BIGFORK, Minn. — Even a century ago, the people of north-central Minnesota knew there was something special, worth preserving, at Coon-Sandwick Lake. Those two bodies of water, carved by glaciers millions of years past, are separated by a narrow, rocky promontory, which today is visited by thousands of Minnesotans each year.
The fact that, 100 years ago when this place was preserved as public land, they named it Scenic State Park is perfectly descriptive. And it is the reason people have kept coming back for the past 10 decades.
“The draw really is the old growth pine and some of the geological formations up on the lakes,” said Jack Pellinen, the park manager. “Probably the most popular hiking trail we’ve got is called Chase Point and it’s a big glacial esker. You walk almost a mile out on this raised ridge in the middle of the lake with a steep hill on either side of you, 30 or 40 feet down to the water. The whole thing is covered in big pine trees. It’s a pretty nice park.”
And, since Scenic sits in a kind of northern Minnesota neutral zone, north of Grand Rapids and south of International Falls, it is less popular than some other public lands in the state, making it a more serene place to camp, even when all 93 spaces are booked.
“It’s got a nice campground and it gets you away from some of the more heavily-visited parks, even though our campground is full every weekend,” Pellinen said, noting that the visitor numbers at Scenic are lower than places like the North Shore parks.
After its establishment in 1933, the Civilian Conservation Corps had an impact on several parks around the state. But Scenic was the first Minnesota state park that had a major CCC presence, and that can still be seen today
“We’ve got a pretty phenomenal collection of CCC architecture here,” Pellinen said. “Scenic was the site of the first CCC group established at a Minnesota state park, so we have some great log buildings here, and inside the lodge building we have a lot of artwork and furniture that was created by the CCC. You don’t see that surviving in a lot of places.”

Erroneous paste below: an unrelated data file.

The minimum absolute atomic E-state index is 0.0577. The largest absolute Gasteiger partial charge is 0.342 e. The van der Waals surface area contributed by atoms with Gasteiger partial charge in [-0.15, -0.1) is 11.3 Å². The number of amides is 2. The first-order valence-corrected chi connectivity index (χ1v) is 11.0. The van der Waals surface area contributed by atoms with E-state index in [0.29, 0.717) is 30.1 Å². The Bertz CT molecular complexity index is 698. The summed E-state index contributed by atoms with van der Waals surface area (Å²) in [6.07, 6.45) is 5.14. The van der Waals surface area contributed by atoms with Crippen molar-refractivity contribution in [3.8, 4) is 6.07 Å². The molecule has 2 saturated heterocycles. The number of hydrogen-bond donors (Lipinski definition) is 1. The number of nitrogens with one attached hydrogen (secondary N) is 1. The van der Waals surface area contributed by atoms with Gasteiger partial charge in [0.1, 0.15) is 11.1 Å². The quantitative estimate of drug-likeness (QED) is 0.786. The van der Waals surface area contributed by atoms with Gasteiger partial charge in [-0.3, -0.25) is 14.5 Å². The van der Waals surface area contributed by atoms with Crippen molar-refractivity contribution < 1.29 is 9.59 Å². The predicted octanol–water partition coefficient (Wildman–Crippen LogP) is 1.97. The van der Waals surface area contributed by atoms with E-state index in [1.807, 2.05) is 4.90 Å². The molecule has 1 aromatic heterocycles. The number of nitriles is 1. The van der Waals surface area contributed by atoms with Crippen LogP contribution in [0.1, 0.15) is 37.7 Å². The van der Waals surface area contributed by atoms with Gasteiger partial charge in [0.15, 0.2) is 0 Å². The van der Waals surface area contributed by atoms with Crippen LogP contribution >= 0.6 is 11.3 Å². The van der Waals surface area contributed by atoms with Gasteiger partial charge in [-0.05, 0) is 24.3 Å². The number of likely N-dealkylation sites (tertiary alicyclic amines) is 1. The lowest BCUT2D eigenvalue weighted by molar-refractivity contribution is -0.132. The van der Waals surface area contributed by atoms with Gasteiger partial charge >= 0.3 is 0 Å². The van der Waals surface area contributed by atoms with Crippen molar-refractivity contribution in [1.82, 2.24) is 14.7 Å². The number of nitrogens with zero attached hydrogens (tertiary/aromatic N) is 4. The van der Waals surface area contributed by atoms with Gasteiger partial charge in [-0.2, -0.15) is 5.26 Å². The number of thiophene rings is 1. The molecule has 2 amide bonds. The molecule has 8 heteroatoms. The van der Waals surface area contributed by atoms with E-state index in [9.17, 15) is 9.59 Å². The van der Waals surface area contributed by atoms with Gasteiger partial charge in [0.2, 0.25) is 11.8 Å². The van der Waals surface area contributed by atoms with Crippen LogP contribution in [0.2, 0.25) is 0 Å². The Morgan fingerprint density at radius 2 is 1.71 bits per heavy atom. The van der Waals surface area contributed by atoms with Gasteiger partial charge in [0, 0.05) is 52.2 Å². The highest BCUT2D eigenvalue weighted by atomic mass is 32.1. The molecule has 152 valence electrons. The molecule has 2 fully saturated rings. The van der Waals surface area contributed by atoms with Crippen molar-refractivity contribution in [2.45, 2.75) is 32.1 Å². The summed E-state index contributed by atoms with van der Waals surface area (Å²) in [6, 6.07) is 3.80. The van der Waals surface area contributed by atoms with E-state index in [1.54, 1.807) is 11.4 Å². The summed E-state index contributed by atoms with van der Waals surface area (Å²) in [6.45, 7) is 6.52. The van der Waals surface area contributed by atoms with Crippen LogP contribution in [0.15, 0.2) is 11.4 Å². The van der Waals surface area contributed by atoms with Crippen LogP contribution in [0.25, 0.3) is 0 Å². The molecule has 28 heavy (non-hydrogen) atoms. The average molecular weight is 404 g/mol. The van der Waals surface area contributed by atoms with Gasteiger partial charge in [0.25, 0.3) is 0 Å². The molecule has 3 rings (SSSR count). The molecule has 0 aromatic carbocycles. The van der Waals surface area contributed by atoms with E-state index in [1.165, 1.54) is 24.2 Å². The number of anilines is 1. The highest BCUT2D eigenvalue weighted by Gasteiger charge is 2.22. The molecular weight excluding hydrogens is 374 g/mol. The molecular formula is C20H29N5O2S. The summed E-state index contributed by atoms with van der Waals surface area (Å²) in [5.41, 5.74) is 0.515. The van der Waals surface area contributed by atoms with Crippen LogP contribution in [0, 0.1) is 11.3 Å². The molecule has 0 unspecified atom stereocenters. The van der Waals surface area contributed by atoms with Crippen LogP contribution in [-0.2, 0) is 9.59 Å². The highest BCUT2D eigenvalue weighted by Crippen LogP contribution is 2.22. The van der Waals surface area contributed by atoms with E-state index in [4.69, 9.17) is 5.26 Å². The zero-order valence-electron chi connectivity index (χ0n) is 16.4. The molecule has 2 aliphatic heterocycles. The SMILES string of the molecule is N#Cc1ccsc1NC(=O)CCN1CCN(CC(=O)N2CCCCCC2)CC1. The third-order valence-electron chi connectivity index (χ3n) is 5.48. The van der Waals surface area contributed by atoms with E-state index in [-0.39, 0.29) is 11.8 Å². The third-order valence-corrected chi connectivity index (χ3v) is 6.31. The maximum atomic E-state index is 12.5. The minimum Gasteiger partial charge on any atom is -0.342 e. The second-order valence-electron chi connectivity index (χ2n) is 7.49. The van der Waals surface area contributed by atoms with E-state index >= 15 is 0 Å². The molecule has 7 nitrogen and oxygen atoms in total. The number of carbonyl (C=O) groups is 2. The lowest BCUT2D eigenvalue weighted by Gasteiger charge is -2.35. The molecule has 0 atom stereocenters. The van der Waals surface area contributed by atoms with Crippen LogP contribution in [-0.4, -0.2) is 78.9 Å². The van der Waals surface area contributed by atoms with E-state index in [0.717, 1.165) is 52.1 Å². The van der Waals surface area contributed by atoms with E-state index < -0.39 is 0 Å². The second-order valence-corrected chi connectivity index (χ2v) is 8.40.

The lakes host all sorts of water-based activities, from paddle sports (they rent canoes and kayaks on-sites) to fishing for bass, northerns and panfish. Motorized boats are allowed, but are limited to 10 miles per hour or less, making it in effect a large-scale no-wake zone. And to allow more people to try landing a fish, Minnesota residents who pay the park entry fee can fish without a license.
The summer of 2021 is the last before big changes are to come at Scenic. Many of the campsites will be closed in 2022 as they install a new wastewater system and a new shower building. Alas, things will be different, and better, on the other side.
“In 2023 we should reopen with all updated facilities,” Pellinen said. After 100 years, a few little tweaks now and then are understandable.
The region’s maps were a bit less accurate in 1882 than they are today. So loggers ignored a swath of land inside what today is Chippewa National Forest, thinking it was part of a lake, because that’s what the map said. The cartographer's error meant than hundreds of towering pines — some of them 400 years old — were never logged, and remain today as a rare example of old growth timber in Minnesota.
The remote Lost 40 Scientific and Natural Area can be found down a series of winding forests roads. There, just beyond a parking area, is a hilly, winding one-mile path that takes visitors on a hike amid these towering giants, and make one wonder what Minnesota would look like today of more old growth had been preserved. Talk about a fortunate mistake.